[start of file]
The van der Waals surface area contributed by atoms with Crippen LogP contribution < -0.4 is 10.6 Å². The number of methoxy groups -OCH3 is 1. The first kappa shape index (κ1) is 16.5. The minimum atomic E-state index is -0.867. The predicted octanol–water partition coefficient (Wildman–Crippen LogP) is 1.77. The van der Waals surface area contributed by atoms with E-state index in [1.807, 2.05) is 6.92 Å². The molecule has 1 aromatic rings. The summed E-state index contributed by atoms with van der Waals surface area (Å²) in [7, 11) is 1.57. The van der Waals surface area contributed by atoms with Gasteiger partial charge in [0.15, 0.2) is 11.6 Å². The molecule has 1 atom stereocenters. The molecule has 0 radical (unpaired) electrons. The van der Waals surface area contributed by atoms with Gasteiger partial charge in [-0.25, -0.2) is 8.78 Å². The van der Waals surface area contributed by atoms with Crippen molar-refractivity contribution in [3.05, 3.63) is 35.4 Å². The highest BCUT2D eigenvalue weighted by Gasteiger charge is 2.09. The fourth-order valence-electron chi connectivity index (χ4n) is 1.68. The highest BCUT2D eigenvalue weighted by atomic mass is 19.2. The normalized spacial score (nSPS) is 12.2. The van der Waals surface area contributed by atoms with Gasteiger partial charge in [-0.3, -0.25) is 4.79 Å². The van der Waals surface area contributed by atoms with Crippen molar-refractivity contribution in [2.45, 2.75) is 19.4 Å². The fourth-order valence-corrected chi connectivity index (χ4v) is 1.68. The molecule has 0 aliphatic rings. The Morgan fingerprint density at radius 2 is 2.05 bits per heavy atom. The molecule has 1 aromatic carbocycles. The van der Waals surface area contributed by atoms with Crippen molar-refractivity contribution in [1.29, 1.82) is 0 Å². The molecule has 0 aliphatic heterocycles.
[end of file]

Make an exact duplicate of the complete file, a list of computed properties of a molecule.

The van der Waals surface area contributed by atoms with Crippen LogP contribution < -0.4 is 10.6 Å². The number of methoxy groups -OCH3 is 1. The first kappa shape index (κ1) is 16.5. The minimum atomic E-state index is -0.867. The predicted octanol–water partition coefficient (Wildman–Crippen LogP) is 1.77. The van der Waals surface area contributed by atoms with E-state index in [1.807, 2.05) is 6.92 Å². The molecule has 1 aromatic rings. The summed E-state index contributed by atoms with van der Waals surface area (Å²) in [7, 11) is 1.57. The van der Waals surface area contributed by atoms with Gasteiger partial charge in [0.15, 0.2) is 11.6 Å². The molecule has 1 atom stereocenters. The molecule has 0 radical (unpaired) electrons. The van der Waals surface area contributed by atoms with Gasteiger partial charge in [-0.25, -0.2) is 8.78 Å². The van der Waals surface area contributed by atoms with Crippen molar-refractivity contribution in [3.05, 3.63) is 35.4 Å². The highest BCUT2D eigenvalue weighted by Gasteiger charge is 2.09. The fourth-order valence-electron chi connectivity index (χ4n) is 1.68. The highest BCUT2D eigenvalue weighted by atomic mass is 19.2. The normalized spacial score (nSPS) is 12.2. The van der Waals surface area contributed by atoms with Gasteiger partial charge in [-0.3, -0.25) is 4.79 Å². The van der Waals surface area contributed by atoms with Crippen molar-refractivity contribution in [2.45, 2.75) is 19.4 Å². The fourth-order valence-corrected chi connectivity index (χ4v) is 1.68. The molecule has 0 aliphatic rings. The Morgan fingerprint density at radius 2 is 2.05 bits per heavy atom. The molecule has 1 aromatic carbocycles. The van der Waals surface area contributed by atoms with Crippen molar-refractivity contribution in [1.29, 1.82) is 0 Å². The molecule has 0 aliphatic heterocycles.